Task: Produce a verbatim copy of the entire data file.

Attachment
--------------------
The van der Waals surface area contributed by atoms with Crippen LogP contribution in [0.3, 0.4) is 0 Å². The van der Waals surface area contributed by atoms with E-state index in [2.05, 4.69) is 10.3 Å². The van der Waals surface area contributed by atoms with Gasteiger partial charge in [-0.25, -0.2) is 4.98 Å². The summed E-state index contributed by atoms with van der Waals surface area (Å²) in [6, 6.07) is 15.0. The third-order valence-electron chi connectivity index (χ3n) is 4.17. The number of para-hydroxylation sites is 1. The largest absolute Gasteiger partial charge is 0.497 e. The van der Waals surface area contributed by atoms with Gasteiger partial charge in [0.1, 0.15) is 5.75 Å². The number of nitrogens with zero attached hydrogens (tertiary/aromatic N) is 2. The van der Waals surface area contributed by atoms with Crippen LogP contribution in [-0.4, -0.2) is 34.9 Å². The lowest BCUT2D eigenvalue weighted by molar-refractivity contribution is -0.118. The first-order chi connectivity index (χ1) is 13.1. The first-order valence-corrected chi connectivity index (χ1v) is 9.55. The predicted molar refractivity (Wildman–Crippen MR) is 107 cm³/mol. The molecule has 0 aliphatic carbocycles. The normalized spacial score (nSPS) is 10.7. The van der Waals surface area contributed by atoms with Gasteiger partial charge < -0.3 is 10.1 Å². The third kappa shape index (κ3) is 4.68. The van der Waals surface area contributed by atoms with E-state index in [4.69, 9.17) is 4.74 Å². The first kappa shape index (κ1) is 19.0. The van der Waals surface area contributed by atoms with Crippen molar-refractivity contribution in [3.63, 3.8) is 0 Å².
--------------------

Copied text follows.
The van der Waals surface area contributed by atoms with Crippen LogP contribution in [0.3, 0.4) is 0 Å². The van der Waals surface area contributed by atoms with E-state index in [2.05, 4.69) is 10.3 Å². The van der Waals surface area contributed by atoms with Gasteiger partial charge in [-0.25, -0.2) is 4.98 Å². The summed E-state index contributed by atoms with van der Waals surface area (Å²) in [6, 6.07) is 15.0. The third-order valence-electron chi connectivity index (χ3n) is 4.17. The number of para-hydroxylation sites is 1. The largest absolute Gasteiger partial charge is 0.497 e. The van der Waals surface area contributed by atoms with Gasteiger partial charge in [0.1, 0.15) is 5.75 Å². The number of nitrogens with zero attached hydrogens (tertiary/aromatic N) is 2. The van der Waals surface area contributed by atoms with Crippen LogP contribution in [-0.4, -0.2) is 34.9 Å². The lowest BCUT2D eigenvalue weighted by molar-refractivity contribution is -0.118. The first-order chi connectivity index (χ1) is 13.1. The first-order valence-corrected chi connectivity index (χ1v) is 9.55. The predicted molar refractivity (Wildman–Crippen MR) is 107 cm³/mol. The molecule has 0 aliphatic carbocycles. The normalized spacial score (nSPS) is 10.7. The van der Waals surface area contributed by atoms with Gasteiger partial charge < -0.3 is 10.1 Å². The third kappa shape index (κ3) is 4.68. The van der Waals surface area contributed by atoms with E-state index in [4.69, 9.17) is 4.74 Å². The first kappa shape index (κ1) is 19.0. The van der Waals surface area contributed by atoms with Crippen molar-refractivity contribution in [3.63, 3.8) is 0 Å².